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Greenhouse Gas Reporting Program (GHGRP)

History of Proposed Rules

Please note that the Final Greenhouse Gas Mandatory Reporting Rule (PDF) (260 pp, 1.4MB) was signed by the Administrator on September 22, 2009 and has undergone several revisions. A list of all final rulemakings from that point forward is available on the Rulemaking Notices for GHG Reporting page.

EPA is maintaining this record of GHGRP materials, many generated prior to the September 22, 2009 signature, for historical purposes.

Background

In response to the FY2008 Consolidated Appropriations Act (H.R. 2764; Public Law 110–161), EPA has proposed a rule that requires mandatory reporting of greenhouse gas (GHG) emissions from large sources in the United States.

The proposed rule would collect accurate and comprehensive emissions data to inform future policy decisions.

In general, EPA proposes that suppliers of fossil fuels or industrial greenhouse gases, manufacturers of vehicles and engines, and facilities that emit 25,000 metric tons or more per year of GHG emissions submit annual reports to EPA. The gases covered by the proposed rule are carbon dioxide (CO2), methane (CH4), nitrous oxide (N2O), hydrofluorocarbons (HFC), perfluorocarbons (PFC), sulfur hexafluoride (SF6), and other fluorinated gases including nitrogen trifluoride (NF3) and hydrofluorinated ethers (HFE).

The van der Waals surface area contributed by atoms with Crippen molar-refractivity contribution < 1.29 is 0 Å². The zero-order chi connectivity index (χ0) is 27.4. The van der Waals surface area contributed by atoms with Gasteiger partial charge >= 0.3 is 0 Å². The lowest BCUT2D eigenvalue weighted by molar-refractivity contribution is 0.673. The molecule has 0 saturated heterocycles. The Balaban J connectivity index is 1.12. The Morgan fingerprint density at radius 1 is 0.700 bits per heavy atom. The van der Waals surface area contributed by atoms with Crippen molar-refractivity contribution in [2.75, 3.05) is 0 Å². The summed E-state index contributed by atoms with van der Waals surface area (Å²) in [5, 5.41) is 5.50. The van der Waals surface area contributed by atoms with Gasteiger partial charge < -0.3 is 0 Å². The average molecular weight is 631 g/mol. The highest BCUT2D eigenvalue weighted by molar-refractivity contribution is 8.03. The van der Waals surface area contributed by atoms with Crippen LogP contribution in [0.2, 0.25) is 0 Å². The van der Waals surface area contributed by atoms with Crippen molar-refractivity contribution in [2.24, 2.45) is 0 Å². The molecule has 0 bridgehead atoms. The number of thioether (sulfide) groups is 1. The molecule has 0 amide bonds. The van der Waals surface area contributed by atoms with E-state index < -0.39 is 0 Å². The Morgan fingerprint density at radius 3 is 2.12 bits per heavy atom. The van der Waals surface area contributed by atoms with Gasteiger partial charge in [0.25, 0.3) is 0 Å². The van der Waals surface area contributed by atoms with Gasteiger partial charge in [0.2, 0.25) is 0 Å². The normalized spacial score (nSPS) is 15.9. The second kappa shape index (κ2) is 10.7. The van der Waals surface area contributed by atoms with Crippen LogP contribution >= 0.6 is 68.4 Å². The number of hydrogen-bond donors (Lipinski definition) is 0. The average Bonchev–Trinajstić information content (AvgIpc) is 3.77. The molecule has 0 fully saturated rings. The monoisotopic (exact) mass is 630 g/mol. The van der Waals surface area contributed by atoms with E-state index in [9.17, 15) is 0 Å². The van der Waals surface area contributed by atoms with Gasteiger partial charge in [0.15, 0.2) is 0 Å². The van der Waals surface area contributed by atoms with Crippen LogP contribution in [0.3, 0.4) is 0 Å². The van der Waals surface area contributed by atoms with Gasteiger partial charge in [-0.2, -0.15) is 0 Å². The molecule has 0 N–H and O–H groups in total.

The proposed rule was signed by the Administrator on March 10, 2009. On April 10, 2009. the proposed rule was published in the Federal Register (www.regulations.gov) under Docket ID No. EPA-HQ-OAR-2008-0508:

The Proposed Mandatory Greenhouse Gas Reporting Rule public comment period ended June 9, 2009. The comment period was open for 60 days, following publication of the proposed rule in the Federal Register, April 10, 2009. Late comments may still be submitted on the proposed rule; however, the Clean Air Act does not require that the Environmental Protection Agency consider comments submitted past the end of the official comment period June 9, 2009, when developing the final rule.

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